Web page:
Home Features What's Next for NJ Wine & Spirits in 2016

What's Next for NJ Wine & Spirits in 2016

It’s tough to look ahead to a new year without first looking back at how incredible 2015 has been to the Garden State’s blossoming – and booming — wine and spirits industry. This year’s wines will likely be some of the best ever made in New Jersey; light precipitation, consistent temperatures and a warm spring made for an excellent harvest in the fall of 2015. Job growth within the industry has grown for 30 consecutive months, according to the Garden State Wine Growers Association, a trend that looks like it will continue into 2016. While no one can predict the future, here are a few thoughts about what’s next in the world of New Jersey wines and spirits.
Keep an Eye on Hunterdon County
Home to Beneduce Winery, Old York Cellars, Mount Salem Vineyards, Unionville Vineyards, Cooper River Distillers as well as Conclave Brewery, Hunterdon is well-positioned to become a “spirited” (wink, wink) tourist destination in the next year. A report from the Hunterdon County Chamber of Commerce’s Leadership Class of 2015 — a program designed to foster leadership skills in community business leaders — indicated that the area has both the land and the capital to become “the next Napa Valley.” It’s one of the wealthiest counties in the U.S., and abundant farmland is still available, a combination that makes the prospect of opening a winery or distillery business very exciting to investors.
Devotion-Bottle-Line-Up-Off-Set“Healthy Options” Take the Lead in Wine and Spirits
Consumers today are more aware of their health and wellness than ever. This impact is felt when you visit restaurants (and see a gluten-free menu, or a vegetarian menu). The spirits industry is no different, and this wellness trend that will push growth in premium gluten-free and sugar-free spirits, such as Red Bank’s Devotion Vodka, which was the first vodka to market itself as gluten-free.
“Natural Wines” Continue to Shine (Naturally)
Natural wines are continuing to gain traction among consumers who like their booze as much as they like eating healthy food. The term “natural wine” has no official, USDA-sanctioned meaning, but it widely used by hooch producers and the media to refer to unfiltered, organic, or biodynamic wines and spirits, whether those items are, in fact, additive-free or not. (U.S. law does not require winemakers to list ingredients on labels — and plenty of artificial colorings, stabilizers, and flavor agents are allowed in wine production.)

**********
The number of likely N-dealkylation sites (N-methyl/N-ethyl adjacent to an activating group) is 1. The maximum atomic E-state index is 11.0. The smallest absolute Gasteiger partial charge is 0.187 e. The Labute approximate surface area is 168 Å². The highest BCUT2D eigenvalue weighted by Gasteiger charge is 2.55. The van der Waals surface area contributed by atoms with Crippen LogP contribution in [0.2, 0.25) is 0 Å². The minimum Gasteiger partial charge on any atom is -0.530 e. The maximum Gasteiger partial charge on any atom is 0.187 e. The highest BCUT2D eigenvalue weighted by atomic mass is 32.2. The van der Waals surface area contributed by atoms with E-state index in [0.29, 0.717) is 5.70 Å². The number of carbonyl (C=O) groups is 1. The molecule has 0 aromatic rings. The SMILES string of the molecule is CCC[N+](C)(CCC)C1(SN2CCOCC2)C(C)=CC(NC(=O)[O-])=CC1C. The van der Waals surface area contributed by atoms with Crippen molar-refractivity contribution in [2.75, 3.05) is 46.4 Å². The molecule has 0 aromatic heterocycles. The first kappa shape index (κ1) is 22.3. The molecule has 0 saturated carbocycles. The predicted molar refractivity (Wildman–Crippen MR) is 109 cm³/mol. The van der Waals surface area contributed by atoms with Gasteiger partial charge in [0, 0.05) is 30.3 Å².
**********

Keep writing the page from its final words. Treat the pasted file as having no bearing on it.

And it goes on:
nj_wines_mainContinued Industry Growth
In 2000, there were just 15 wineries in New Jersey. There are 50 wineries across the state now, and more vines are being planted each season. In fact, Princeton’s own Terhune Orchard and Winery recently broke ground on a new 3,500-square-foot building to house a larger production facility. With the support of the state government, the Garden State is now the seventh largest producer of wine in the United States, producing nearly two million gallons annually, according to the New Jersey Department of Agriculture. Wines from local producers such as Heritage Vineyards, Tomasello Winery, Alba Vineyards, and Sharrott Winery have won national and international awards. In addition, last spring marked the launch of a new website for The New Jersey Center for Wine Research and Education (NJCWRE). An organization within the Rutgers New Jersey Agricultural Experiment Station, the NJCWRE was established in 2014, and is dedicated to serving the state’s wine industry by generating and providing information for grape growers, wine makers, and wine enthusiasts. In other words, these are great times for Jersey-born hooch, and the best is yet to come. So raise a glass (of local wine or liquor, of course), and toast to New Jersey in 2016. It’s going to be a great year.
Hero (Top) Feature Image: ©monticellllo/ Dollar Photo Club
Additional Images (in order) Courtesy:
Devotion Vodka
Garden State Grape Growers Association